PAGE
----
Google To Remove All Crypto Mining Extensions From Chrome's Store

  • Google is removing all cryptocurrency mining extensions from its Chrome web store, as about 90% extensions fail to comply with policies
  • Google's move follows a ban on cryptocurrency-related ads, enacted by various tech platforms.

Google is going a step further in improving user experience on its Chrome browser. After recently announcing a ban on crypto-related ads, the company has now publicised it will remove cryptocurrency mining extensions from its Chrome Web Store.

Crypto Mining Extensions To Be Removed

On April 3, the tech company announced that it would block all Chrome browser extensions mining cryptocurrencies with user's machines. Google has in the past taken down few illicit extensions that secretly drained victims' hardware resources without their consent.

The company's announcement stated:  

“Until now, Chrome Web Store policy has permitted cryptocurrency mining in extensions as long as it is the extension’s single purpose, and the user is adequately informed about the mining behavior. Unfortunately, approximately 90% of all extensions with mining scripts that developers have attempted to upload to Chrome Web Store have failed to comply with these policies, and have been either rejected or removed from the store,”

Google

Extensions related to blockchain technology and cryptocurrencies, other than mining, fall under the standard quota and will be permitted in the Chrome web store.  All existing crypto mining focused extensions will be delisted by July this year.

Google Takes Action Against Cryptojacking

Over the past few months, cryptojacking incidents shot up, forcing some browsers to develop tools that prevent illicit mining scripts from using user's computer resources. Because of minor failures in Chrome's Web store policies, developers have managed to deploy their illicit mining extensions on Google Chrome, one of the world's most popular web browsers. James Wagner, Google’s Extension Platform product manager, said:

“The key to maintaining a healthy extensions ecosystem is to keep the platform open and flexible. This empowers our developers to build creative and innovative customizations for Chrome browser users.”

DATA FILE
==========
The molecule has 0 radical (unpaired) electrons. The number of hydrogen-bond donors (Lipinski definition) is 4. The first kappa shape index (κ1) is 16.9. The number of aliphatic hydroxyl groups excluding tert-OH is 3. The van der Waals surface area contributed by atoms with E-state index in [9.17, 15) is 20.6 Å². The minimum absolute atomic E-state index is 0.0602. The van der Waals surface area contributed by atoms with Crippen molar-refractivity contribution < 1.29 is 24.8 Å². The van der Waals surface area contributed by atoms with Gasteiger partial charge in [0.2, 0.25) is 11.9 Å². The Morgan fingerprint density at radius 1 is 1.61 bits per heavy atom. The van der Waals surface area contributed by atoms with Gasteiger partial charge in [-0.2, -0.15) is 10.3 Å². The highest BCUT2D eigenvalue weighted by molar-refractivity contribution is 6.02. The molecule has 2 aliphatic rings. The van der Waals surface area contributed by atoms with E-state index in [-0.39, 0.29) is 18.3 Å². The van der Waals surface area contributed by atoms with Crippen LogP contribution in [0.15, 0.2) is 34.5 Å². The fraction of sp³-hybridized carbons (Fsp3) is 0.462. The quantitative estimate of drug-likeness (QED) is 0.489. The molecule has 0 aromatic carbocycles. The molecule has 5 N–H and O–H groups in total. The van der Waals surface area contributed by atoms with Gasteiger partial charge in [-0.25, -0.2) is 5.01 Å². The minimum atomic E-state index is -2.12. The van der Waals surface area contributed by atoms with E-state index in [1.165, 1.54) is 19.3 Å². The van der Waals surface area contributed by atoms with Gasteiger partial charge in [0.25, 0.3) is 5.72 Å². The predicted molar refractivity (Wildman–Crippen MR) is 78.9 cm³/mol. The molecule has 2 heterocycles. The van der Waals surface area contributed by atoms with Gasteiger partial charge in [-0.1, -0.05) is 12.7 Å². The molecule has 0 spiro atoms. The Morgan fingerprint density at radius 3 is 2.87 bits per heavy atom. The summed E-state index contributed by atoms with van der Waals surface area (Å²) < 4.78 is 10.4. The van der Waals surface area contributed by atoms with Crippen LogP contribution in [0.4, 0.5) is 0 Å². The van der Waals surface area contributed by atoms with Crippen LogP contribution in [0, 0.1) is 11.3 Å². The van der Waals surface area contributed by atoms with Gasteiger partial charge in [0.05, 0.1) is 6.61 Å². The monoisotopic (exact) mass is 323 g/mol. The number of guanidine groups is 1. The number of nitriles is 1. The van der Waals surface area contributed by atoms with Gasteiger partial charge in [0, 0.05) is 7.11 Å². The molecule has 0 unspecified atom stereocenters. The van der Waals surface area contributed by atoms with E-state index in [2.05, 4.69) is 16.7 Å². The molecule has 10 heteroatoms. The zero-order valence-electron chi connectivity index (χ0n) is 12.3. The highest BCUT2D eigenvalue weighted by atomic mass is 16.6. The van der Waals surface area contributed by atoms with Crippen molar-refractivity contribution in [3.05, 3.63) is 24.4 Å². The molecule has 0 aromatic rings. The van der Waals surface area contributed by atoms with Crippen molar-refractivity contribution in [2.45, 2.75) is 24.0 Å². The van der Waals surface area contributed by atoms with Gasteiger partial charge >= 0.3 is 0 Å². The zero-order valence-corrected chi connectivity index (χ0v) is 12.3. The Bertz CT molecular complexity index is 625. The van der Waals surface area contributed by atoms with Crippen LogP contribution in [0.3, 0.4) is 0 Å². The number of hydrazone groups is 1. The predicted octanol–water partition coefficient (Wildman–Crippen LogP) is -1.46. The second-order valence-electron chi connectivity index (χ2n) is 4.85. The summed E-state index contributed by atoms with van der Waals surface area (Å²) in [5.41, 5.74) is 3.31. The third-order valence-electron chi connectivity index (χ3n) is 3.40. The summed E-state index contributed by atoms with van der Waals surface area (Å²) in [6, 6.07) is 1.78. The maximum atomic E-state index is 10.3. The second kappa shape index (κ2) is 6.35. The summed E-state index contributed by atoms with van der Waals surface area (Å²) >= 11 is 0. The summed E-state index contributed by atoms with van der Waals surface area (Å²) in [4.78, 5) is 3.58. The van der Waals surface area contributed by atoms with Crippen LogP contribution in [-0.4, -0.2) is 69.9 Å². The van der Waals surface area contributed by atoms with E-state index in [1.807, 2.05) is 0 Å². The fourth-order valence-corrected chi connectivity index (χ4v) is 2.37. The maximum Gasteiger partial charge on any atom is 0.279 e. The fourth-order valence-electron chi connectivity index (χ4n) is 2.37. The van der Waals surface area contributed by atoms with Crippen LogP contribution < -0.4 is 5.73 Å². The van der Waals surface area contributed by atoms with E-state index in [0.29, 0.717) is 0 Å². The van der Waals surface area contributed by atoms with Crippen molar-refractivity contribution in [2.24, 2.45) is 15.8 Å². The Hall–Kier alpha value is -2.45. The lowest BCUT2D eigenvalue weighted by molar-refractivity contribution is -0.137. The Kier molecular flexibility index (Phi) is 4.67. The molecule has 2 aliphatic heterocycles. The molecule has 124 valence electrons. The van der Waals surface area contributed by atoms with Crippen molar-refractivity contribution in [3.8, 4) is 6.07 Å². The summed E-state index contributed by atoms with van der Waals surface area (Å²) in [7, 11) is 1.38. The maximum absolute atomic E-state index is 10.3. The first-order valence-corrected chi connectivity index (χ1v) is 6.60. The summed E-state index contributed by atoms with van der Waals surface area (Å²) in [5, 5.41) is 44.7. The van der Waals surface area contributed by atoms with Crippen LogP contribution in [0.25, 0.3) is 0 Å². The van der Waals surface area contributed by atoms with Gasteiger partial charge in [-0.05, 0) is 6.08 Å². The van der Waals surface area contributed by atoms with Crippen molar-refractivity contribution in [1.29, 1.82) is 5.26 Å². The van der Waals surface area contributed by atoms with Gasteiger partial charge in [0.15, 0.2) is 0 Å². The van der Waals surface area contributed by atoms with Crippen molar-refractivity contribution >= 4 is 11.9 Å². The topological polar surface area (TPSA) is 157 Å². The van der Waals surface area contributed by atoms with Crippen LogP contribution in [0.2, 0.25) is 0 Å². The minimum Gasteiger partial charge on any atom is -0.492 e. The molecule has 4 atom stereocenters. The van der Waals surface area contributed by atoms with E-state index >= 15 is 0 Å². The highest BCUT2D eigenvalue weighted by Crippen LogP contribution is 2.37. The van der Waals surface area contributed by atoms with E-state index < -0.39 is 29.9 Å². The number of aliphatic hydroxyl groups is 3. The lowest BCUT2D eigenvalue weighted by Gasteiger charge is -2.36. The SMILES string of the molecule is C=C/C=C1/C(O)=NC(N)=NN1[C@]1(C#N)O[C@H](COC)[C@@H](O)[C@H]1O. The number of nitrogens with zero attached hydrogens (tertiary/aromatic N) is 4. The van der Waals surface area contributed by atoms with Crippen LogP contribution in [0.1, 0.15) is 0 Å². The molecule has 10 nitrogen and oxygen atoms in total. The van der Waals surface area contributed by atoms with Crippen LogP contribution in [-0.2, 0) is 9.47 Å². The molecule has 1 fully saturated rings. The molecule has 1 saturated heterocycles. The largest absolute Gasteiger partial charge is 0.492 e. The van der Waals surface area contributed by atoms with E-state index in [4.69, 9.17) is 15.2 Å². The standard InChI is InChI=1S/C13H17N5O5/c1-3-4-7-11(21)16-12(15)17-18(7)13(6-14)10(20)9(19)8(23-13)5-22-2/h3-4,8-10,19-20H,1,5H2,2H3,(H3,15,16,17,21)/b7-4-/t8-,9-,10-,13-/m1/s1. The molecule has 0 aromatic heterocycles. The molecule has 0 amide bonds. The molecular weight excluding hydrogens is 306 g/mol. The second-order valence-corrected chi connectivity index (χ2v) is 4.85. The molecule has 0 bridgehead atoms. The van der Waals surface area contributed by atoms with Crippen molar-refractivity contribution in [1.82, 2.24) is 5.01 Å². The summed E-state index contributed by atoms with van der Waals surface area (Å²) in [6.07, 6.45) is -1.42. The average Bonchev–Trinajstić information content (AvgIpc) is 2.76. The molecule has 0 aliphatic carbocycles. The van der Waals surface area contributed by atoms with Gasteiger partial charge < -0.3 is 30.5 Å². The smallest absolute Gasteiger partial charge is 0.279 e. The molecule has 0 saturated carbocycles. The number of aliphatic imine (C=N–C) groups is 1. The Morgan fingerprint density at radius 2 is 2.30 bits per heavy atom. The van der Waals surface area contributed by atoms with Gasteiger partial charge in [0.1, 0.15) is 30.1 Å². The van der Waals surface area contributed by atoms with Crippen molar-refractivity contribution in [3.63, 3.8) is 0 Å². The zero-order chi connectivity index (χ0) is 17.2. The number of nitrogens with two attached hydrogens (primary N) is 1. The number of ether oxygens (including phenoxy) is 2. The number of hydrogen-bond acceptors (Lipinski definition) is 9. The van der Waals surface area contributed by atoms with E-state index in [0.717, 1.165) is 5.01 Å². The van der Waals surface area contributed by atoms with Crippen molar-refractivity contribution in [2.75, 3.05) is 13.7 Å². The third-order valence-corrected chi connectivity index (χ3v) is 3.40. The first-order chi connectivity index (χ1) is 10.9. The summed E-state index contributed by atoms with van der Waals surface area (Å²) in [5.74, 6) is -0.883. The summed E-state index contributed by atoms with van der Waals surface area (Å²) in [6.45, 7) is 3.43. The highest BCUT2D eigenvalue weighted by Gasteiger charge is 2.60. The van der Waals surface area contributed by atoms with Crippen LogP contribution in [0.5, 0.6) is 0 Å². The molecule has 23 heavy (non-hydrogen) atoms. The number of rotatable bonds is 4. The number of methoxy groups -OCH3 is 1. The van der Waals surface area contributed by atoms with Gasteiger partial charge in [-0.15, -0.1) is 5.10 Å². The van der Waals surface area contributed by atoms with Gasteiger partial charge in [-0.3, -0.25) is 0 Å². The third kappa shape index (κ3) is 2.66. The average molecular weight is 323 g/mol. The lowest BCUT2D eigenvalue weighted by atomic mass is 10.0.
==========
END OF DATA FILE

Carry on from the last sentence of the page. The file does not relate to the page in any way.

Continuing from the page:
Google Extension Product Manager

Recently, various tech companies banned crypto related ads from their platforms. These include Facebook, Linkedin, Twitter, and Snapchat. MailChimp - a popular email marketing platform - was the latest one banning crypto ads, reportedly to protect its users from fraudulent activities floating in the crypto space.

Cryptojacking hasn't just been a problem for users.  Large companies and government organizations throughout the world have fallen prey to it. Recently, Tesla’s cloud system was hijacked to mine, and even Google’s DoubleClick Ad Service was used as a vehicle.

Ernst & Young Report Reveals QuadrigaCX Has $21 Million in Assets, Owes $160 Million

A new report published by Ernst and Young (EY) has recently shown that the embattled Canadian cryptocurrency exchange QuadrigaCX has $21 million in assets, but owes its creditors $160 million.

The report shows the firm’s assets and debts are spread between three subsidiaries associated with the cryptocurrency exchange, namely Quadriga Fintech Solutions, Whiteside Capital Corporation, and 0984750 B.C. The report revealed QuadrigaCX’s assets and liabilities as of April 12, 2019.

George Kinsman, the EY employee acting as the monitor and trustee in QuadrigaCX’s case, noted on the report that there’s “material discrepancy between the reported fiat and cryptocurrency obligations,” and that shoddy bookkeeping was an issued the firm faced.

Notably, QuadrigaCX is reportedly locked out of $145 million worth of cryptocurrency, as the unexpected passing of its founder and CEO Gerald Cotten saw the firm lose access to its cold storage wallets.

After initially filing for creditors protection, the exchange declared bankruptcy early last month, after receiving approval by Nova Scotia Supreme Court Justice Michael Wood. The bankruptcy was set to allow the firm to sell assets, “including but not limited to Quadriga’s operating platform.”

As covered, EY wasn’t able to locate any cryptocurrency in the Canadian trading platform’s cold wallets, which had been empty since April of 2018, having one of the addresses received an accidental transfer recently. The exchange, EY’s report claimed at the time, weren’t able to explain why the wallets hadn’t been used for months. Kinsman wrote in the report:

The applicants have been unable to identify a reason why Quadriga may have stopped using the identified bitcoin cold wallets for deposits in April 2018.

The monitor has reportedly managed to get a hold of about $500,000 worth of cryptocurrency recovered from QuadrigaCX’s hot wallets and “various other sources,” and now holds 61 BTC, 33 BCH, 2,661 BTG, 851 LTC, and 960 ETH.